In 1890, the Jerome Commission negotiated with the tribes of the area such that they agreed to allotment of their reservation lands, except for the Kickapoo. Indian lands were allotted to individual tribal members and the excess were opened to white settlement in the Land Run of 1891. A separate land run was held later that year for the townsite of the predesignated county seat, Chandler. Lincoln County was organized and designated as County A. In 1895, the Kickapoo agreed to allotment and the land was claimed by settlers during the Land Run of 1895.[1]

The voters chose the name Lincoln County for County A in honor of President Abraham Lincoln, selecting it over the names Sac, Fox, and Springer.[1]

Geography

Midwinter in the cross timbers of western Lincoln County. Native blackjack and little bluestem.
Midwinter in the cross timbers of western Lincoln County. Native blackjack and little bluestem.

According to the U.S. Census Bureau, the county has an area of 966 square miles (2,500 km2), of which 952 square miles (2,470 km2) is land and 13 square miles (34 km2) (1.4%) is water.[7] The county is drained by the Deep Fork of the Canadian River. The eastern part of the county lies in the Cross Timbers and the Sandstone Hills, while the western part is in the Red Bed Plains.[1]

Major highways

Adjacent counties

Demographics

Historical population
Census Pop.
190027,007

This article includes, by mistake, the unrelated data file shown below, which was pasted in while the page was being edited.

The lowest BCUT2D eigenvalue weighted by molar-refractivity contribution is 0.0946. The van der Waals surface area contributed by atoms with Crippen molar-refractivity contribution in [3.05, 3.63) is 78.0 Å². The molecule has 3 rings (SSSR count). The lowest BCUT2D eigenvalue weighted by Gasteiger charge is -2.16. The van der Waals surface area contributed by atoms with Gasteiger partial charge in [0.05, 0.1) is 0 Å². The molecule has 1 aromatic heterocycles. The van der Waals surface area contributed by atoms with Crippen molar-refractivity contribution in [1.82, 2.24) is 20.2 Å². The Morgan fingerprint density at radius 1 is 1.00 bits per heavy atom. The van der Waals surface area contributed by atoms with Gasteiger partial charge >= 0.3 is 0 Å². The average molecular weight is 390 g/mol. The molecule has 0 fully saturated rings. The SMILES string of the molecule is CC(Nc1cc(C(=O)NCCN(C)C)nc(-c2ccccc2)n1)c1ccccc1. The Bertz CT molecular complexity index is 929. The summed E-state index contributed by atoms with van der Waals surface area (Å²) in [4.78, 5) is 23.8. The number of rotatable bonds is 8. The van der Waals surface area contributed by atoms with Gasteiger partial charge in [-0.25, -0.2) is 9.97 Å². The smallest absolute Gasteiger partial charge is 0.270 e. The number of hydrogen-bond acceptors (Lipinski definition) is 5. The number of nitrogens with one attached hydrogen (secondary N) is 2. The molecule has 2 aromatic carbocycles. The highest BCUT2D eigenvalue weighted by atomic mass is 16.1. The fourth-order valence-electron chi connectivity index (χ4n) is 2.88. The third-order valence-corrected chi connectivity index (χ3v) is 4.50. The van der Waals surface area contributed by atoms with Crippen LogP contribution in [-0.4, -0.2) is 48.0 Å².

191034,77928.8%
192033,406−3.9%
193033,7381.0%
194029,529−12.5%
195022,102−25.2%
196018,783−15.0%
197019,4823.7%
198026,60136.5%
199029,2169.8%
200032,0809.8%
201034,2736.8%
202033,458−2.4%
U.S. Decennial Census[8]
1790-1960[9] 1900-1990[10]
1990-2000[11] 2010-2019[2]
Age pyramid for Lincoln County, Oklahoma, based on census 2000 data.
Age pyramid for Lincoln County, Oklahoma, based on census 2000 data.

As of the census[12] of 2000, 32,080 people, 12,178 households, and 9,121 families resided in the county. The population density was 34 people per square mile (13/km2). There were 13,712 housing units at an average density of 14 per square mile (6/km2). The county's racial makeup was 86.43% White, 2.46% Black or African American, 6.57% Native American, 0.25% Asian, 0.02% Pacific Islander, 0.45% from other races, and 3.82% from two or more races. 1.51% of the population were Hispanic or Latino of any race.

There were 12,178 households, out of which 34.10% had children under the age of 18 living with them, 61.50% were married couples living together, 9.20% had a female householder with no husband present, and 25.10% were non-families. 22.40% of all households were made up of individuals, and 10.50% had someone living alone who was 65 years of age or older. The average household size was 2.59 and the average family size was 3.03.